2. New economy. Generation Z students need economic knowledge on how to behave, navigate, and manage in the new economy. One important aspect of this new economy is that it changes the discourse on investment, from exits to impacts. In this context, I would like to mention positive investment. "Positive Investment strategies prioritize getting funds into sustainable, life-enhancing solutions, whilst finding smart, targeted ways to get rid of damaging economic habits. It is any investment strategy that contributes to the wellbeing of people and the planet — a positive vision of the world we want and how to get there, not just a response to the futures that we fear or the developments that we oppose" (http://positiveinvest.org/). Many initiatives that promote positive investment are implemented using the financial-social tools described above. Another important concept in the context of the new economy is that of a sharing economy, which is "a socio-economic system built around the sharing of resources. It often involves a way of purchasing goods and services that differs from the traditional business model of companies hiring employees to produce products to sell to consumers. It includes the shared creation, production, distribution, trade and consumption of goods and services by different people and organizations" (https://en.wikipedia.org/wiki/Sharing_economy). Sharing has mutually influenced the development and use of the new financial-social tools mentioned above which, in turn, support the shaping of the new economy (see, for example, the case of Amsterdam harnesses the sharing economy for social good). Among other things, the new economy has led to the establishment of new kinds of organizations and cross-sectorial collaborations (described below) to which current students should be exposed.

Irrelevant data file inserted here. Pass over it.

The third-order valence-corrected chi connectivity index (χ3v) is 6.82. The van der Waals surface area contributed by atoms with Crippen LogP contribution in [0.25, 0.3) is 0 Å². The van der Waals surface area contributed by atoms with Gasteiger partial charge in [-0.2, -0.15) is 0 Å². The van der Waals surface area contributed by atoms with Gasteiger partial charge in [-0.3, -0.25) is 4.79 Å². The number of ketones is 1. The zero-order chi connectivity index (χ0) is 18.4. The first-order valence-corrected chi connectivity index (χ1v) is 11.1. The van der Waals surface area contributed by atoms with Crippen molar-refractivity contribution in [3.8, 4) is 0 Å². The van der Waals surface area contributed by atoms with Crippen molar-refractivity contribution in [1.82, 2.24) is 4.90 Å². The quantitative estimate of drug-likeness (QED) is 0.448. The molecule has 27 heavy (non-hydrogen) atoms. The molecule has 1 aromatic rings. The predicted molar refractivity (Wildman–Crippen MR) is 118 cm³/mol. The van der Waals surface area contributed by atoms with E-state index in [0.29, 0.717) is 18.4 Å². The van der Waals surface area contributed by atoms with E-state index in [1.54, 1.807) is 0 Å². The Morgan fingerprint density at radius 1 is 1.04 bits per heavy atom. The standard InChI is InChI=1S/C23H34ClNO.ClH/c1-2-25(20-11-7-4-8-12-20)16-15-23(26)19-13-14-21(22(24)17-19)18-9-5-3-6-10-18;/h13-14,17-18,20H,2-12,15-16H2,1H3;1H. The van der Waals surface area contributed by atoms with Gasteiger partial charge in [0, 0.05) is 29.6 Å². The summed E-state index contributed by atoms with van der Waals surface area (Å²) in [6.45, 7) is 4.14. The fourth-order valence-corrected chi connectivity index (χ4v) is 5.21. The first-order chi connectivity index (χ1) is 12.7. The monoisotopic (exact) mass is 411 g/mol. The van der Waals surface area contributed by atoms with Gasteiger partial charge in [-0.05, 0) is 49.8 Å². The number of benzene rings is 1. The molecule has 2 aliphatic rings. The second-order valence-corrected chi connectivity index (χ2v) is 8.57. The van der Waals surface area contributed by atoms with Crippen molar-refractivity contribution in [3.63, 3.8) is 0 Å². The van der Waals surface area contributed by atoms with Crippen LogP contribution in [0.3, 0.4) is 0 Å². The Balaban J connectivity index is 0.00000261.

3. New kind of organizations. In the new economy, new kinds of organizations emerge and flourish. Two examples of such organizations are: exponential organizations (Ismail, Malone and van Geest, 2014), which, beside financial benefits, foster the involvement of the community and the crowd; and organizations whose goal is to take care of the public wealth, such as the Civic Hall and the Center for Social Development of Washington University in St. Louis, which is "a hub for implementing and testing applied social innovations that broaden well-being for individuals, families and communities. [It] incubates ideas that can be scaled to reach millions, and creates new fields of study to meet social needs." The new economy, along with the new kinds of organizations that have been emerging recently at a growing pace, reflects the understanding that social problems (a) should bother everyone, and (b) can be solved either by the crowd or by the collaboration of several sectors (e.g., social funds and collective impact). Generation Z students should be familiar with these kinds of organizations in the new economy so as to fulfill their desires for personal-professional development (see below).
4. Soft skills. As part of their acquisition of soft skills, whose importance has been widely discussed lately in the context of the new economy's tech industry, students need economic and social knowledge and skills. This knowledge will increase the graduates' awareness of organizational cultural aspects (such as diversity, transparency, and trust) in their future professional work environment. Social-economic tools, such as social funds, crowdfunding, and crowdsourcing, illustrate how diversity is addressed as a means rather than as a goal, and as a result, the increased diversity of the stakeholders involved in the project contributes to the ability to achieve its targets. This message is delivered by many organizations, whose inclusion and diversity missions include the message that diversity helps the organization improve its performance and the services it provides (see, e.g., Intel's diversity and inclusion statement).